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Questions (6)

(OBQ13.33) A physician is interested in using platelet-rich plasma (PRP) for treatment of osteochondral lesions of the talus. He is reviewing a prospective cohort study that compares 40 patients treated with PRP and cast immobilization for 6 weeks vs. 36 patients treated conservatively with cast immobilization for 6 weeks. All patients were treated at the same time and institution. The study was not randomized although treatment and control groups were matched appropriately to reduce selection bias. Follow-up in each group was >80% over 1 year. The paper reported significant improvement with use of PRP based on three standard foot and ankle outcome scores (AOFAS, SF-36, FOAS). What is the level of evidence for this study? Review Topic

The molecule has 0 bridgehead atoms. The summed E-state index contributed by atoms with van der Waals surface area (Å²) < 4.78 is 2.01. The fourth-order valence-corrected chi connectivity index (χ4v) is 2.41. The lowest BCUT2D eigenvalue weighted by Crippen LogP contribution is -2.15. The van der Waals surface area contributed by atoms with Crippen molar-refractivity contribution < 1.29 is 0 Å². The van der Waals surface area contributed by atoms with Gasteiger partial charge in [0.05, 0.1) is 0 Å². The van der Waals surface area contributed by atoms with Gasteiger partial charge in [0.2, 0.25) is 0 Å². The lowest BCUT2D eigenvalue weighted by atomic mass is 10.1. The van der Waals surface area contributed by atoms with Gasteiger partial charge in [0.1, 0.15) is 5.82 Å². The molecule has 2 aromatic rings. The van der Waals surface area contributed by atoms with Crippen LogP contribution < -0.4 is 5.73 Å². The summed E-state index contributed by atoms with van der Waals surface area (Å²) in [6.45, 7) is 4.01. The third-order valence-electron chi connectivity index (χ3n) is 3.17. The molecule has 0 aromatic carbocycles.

QID:4668
1

Level I

2%

(44/2032)

2

Level II

72%

(1456/2032)

3

Level III

23%

(458/2032)

4

Level IV

3%

(54/2032)

5

Level V

0%

(3/2032)

Select Answer to see Preferred Response

PREFERRED RESPONSE 2

This is prospective cohort study with Level-II evidence.

Level of evidence provides guidance to the study quality. It is used to assess therapeutic studies (as with this question), prognostic studies, diagnostic studies and economic or decision models. When determining the level of evidence, readers must critically appraise the study question, treatment, intervention and outcomes of the study design. Level-II therapeutic studies consist of well-designed prospective cohort studies, poor-quality randomized controlled trials (follow-up less than 80%) and systematic review of Level-II studies or non-homogenous Level-I studies.

Wright et al. provided an excellent summary of clinical research study level of evidence. This has been provided as Illustration A.